It’s not just about knowing what is the maximum that the bank will make available, it’s also about knowing how much debt you are comfortable with. Many buyers regret buying a home at the very top of their financial capacity as often circumstances can change; perhaps they were relying on dual incomes and one partner loses their job; or interest rates increase more than they were expecting.
Make a list of the ‘must haves’ and the ‘would like to have’s’. You know that you are going to have to compromise, but it’s helpful to know the points that you will not compromise on. These might be: Price; Suburb; Number of Bedrooms; New Kitchen; School zone etc.
Buying the worst house in the best street will give the you the highest chance of increasing your property's value over time. If you buy your dream home but it's in a street/suburb that's not considered to be great, you need to weigh up whether you want your dream home and all it offers, or if you are considering the re-sale value of your home in the future. This is something of critical importance to the investment buyer.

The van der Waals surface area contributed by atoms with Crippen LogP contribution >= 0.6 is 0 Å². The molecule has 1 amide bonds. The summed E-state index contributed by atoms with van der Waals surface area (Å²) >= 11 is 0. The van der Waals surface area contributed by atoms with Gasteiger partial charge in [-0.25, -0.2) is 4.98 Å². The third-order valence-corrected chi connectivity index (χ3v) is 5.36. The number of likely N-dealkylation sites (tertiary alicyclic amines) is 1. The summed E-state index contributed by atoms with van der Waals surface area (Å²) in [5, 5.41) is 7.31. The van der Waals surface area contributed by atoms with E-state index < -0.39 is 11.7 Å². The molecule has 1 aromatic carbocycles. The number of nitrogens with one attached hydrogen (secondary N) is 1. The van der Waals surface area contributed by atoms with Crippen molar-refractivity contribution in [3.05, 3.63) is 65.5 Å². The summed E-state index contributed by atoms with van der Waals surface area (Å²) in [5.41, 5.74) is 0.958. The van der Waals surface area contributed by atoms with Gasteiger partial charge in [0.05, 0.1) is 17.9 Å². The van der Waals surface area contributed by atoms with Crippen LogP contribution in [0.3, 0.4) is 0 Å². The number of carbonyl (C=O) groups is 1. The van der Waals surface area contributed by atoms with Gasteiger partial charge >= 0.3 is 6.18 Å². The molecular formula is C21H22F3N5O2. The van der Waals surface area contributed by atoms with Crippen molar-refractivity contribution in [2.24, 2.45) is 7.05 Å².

Paperwork, paperwork, paperwork. It's something that can't be avoided when purchasing a home, and even more so when obtaining finance is involved. Make sure that you fully read every document you are given, ask lots of questions, seek independant advice and check, double check, and then check everything yet again before you sign your name.
Research the suburbs you are interested in. Find out what similar properties are selling for - this way you are developing your own knowledge and not just relying on your agent. Register for emails from agencies to obtain the most recently listed properties.